Archive for the ‘Disabled’ Category

Are You A Nutter For The Drutter?

I’ve seen some odd things on a golf course in my time. Of course, there are some golf fashions, particularly those worn by John Daly, that plummet off the edge of ‘stylish’ and deep into the pit of mental cruelty, such is the clash of vivid colours that assaults the eyes.

Then there’s Adam Scott, the former World Number 1 and Masters champion who is a genuinely nice, disarming and charming chap, but who just happens to putt the ball with a club that resembles a television aerial. When he puts that club back in the bag I am sure he can tune in to any radio or TV station across the globe.

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How many disabled golfers are out there and where do they play?

We have run several articles about disabled golf, but to put those articles into context, what kind of numbers are we talking about when it comes to disabled golfers? Where do they play and who does the typical disabled golfer play with?

To answer the question of how many disabled people play golf isn’t a particularly easy task and this is because of the number of different sources each reporting a different figure and this is because the term “disability” means something different all over the world and finding a universal definition of what constitutes a disability isn’t easy.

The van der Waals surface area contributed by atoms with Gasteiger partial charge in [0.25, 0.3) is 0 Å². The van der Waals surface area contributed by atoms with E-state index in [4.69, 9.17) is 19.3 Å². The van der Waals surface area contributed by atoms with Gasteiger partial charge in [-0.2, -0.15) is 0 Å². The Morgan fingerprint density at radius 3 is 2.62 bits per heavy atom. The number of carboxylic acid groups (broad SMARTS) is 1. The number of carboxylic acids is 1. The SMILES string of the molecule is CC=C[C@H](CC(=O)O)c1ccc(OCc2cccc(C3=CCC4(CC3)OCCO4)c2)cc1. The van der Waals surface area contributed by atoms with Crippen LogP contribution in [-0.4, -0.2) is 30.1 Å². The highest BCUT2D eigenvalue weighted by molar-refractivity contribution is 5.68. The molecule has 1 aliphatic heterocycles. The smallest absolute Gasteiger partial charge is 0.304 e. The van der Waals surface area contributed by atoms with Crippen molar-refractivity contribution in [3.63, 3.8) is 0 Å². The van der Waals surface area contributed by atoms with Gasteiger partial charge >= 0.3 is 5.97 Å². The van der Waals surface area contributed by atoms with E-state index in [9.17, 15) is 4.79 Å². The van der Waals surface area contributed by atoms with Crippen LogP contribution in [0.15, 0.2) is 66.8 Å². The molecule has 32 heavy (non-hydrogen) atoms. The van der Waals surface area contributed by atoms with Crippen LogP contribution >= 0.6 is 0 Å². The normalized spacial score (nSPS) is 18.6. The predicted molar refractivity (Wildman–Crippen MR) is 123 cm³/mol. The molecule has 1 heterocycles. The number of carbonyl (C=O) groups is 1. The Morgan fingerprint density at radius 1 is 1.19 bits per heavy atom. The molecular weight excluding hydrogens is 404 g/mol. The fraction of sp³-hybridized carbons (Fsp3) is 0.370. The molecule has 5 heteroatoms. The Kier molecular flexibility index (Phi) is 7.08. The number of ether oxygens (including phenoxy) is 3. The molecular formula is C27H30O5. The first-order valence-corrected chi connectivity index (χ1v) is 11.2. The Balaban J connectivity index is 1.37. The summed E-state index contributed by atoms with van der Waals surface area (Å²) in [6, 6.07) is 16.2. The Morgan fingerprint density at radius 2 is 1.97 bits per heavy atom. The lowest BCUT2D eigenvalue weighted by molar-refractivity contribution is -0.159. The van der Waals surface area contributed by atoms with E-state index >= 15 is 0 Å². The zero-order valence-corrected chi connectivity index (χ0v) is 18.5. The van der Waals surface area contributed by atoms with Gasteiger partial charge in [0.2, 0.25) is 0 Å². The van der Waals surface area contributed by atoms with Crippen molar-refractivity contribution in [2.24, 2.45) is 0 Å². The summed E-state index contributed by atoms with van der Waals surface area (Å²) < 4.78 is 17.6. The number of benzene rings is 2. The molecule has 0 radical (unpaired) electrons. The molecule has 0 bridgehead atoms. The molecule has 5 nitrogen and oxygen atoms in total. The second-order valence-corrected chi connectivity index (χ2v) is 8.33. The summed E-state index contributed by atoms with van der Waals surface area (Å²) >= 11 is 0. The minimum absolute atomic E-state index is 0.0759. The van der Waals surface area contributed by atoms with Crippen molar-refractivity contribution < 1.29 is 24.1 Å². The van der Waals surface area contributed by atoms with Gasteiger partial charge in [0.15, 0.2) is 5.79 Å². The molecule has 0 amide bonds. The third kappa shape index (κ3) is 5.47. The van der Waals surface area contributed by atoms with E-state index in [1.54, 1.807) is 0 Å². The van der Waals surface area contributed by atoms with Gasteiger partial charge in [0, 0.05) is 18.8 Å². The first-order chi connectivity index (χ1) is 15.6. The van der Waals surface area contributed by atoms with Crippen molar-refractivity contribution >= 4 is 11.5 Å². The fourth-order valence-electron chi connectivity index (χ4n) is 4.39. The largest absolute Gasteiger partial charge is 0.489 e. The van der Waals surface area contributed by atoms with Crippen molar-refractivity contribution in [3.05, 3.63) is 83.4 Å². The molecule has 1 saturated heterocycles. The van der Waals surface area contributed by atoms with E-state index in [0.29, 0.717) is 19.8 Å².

Golf-player-access to golf course

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MMO Golf
Do prosthetics give a disabled golfer an unfair advantage?

There is little doubt that golf is arguably the greatest test of self-control that an individual sportsman can face. During competition, golfers can feel their palms get sweaty, their knees wobble and their grip tighten on the club as they  play themselves into contention. These natural physical reactions to the stress of competition and the desire to win are part and parcel of the golfer and how effectively they can deal with these issues, will go a long way towards deciding whether it is them holding the monthly medal trophy aloft at the end of the day, or reminiscing in the club house about how it could have been.

So, in devil’s advocate mode, is it reasonable to think that a disabled golfer, who maybe uses a modified golf cart, or has prosthetic arms or legs, is actually at an advantage over an able-bodied golfer in this situation?

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How Many Disabled Golfers are out There and Where do They Play?

In recent times we have run several articles about disabled golf, but to put those articles into context, what kind of numbers are we talking about when it comes to disabled golfers? Where do they play and who does the typical disabled golfer play with?

To answer the question of how many disabled people play golf isn’t a particularly easy task and this is because of the number of different sources each reporting a different figure and this is because the term “disability” means something different all over the world and finding a universal definition of what constitutes a disability isn’t easy.